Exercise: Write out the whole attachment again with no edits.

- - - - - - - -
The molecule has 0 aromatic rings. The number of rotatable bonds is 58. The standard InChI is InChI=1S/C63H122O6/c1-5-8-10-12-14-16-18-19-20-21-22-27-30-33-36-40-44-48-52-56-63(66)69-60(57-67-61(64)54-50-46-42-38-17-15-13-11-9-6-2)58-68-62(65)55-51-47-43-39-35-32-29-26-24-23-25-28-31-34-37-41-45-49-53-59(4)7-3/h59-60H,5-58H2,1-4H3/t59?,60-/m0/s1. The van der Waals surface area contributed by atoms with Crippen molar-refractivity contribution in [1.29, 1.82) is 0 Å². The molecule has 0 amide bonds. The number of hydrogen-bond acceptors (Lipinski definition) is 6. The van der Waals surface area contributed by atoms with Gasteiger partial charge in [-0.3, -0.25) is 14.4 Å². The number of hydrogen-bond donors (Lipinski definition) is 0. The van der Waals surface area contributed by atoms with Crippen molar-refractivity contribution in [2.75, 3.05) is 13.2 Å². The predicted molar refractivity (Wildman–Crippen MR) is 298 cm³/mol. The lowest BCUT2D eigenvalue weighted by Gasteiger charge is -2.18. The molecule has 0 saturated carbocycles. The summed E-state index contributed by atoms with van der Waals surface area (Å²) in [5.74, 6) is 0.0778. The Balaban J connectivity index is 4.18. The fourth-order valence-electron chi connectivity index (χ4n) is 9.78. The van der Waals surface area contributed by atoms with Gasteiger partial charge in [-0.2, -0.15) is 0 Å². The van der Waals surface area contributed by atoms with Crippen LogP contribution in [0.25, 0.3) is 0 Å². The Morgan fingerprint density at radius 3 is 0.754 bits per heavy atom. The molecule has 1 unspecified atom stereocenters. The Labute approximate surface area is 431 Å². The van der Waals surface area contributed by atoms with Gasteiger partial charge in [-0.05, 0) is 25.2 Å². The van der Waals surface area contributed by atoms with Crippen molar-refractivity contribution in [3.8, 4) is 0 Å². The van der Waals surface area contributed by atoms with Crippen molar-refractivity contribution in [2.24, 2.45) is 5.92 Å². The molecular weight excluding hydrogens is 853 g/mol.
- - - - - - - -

The molecule has 0 aromatic rings. The number of rotatable bonds is 58. The standard InChI is InChI=1S/C63H122O6/c1-5-8-10-12-14-16-18-19-20-21-22-27-30-33-36-40-44-48-52-56-63(66)69-60(57-67-61(64)54-50-46-42-38-17-15-13-11-9-6-2)58-68-62(65)55-51-47-43-39-35-32-29-26-24-23-25-28-31-34-37-41-45-49-53-59(4)7-3/h59-60H,5-58H2,1-4H3/t59?,60-/m0/s1. The van der Waals surface area contributed by atoms with Crippen molar-refractivity contribution in [1.29, 1.82) is 0 Å². The molecule has 0 amide bonds. The number of hydrogen-bond acceptors (Lipinski definition) is 6. The van der Waals surface area contributed by atoms with Gasteiger partial charge in [-0.3, -0.25) is 14.4 Å². The number of hydrogen-bond donors (Lipinski definition) is 0. The van der Waals surface area contributed by atoms with Crippen molar-refractivity contribution in [2.75, 3.05) is 13.2 Å². The predicted molar refractivity (Wildman–Crippen MR) is 298 cm³/mol. The lowest BCUT2D eigenvalue weighted by Gasteiger charge is -2.18. The molecule has 0 saturated carbocycles. The summed E-state index contributed by atoms with van der Waals surface area (Å²) in [5.74, 6) is 0.0778. The Balaban J connectivity index is 4.18. The fourth-order valence-electron chi connectivity index (χ4n) is 9.78. The van der Waals surface area contributed by atoms with Gasteiger partial charge in [-0.2, -0.15) is 0 Å². The van der Waals surface area contributed by atoms with Crippen LogP contribution in [0.25, 0.3) is 0 Å². The Morgan fingerprint density at radius 3 is 0.754 bits per heavy atom. The molecule has 1 unspecified atom stereocenters. The Labute approximate surface area is 431 Å². The van der Waals surface area contributed by atoms with Gasteiger partial charge in [-0.05, 0) is 25.2 Å². The van der Waals surface area contributed by atoms with Crippen molar-refractivity contribution in [3.8, 4) is 0 Å². The van der Waals surface area contributed by atoms with Crippen molar-refractivity contribution in [2.24, 2.45) is 5.92 Å². The molecular weight excluding hydrogens is 853 g/mol.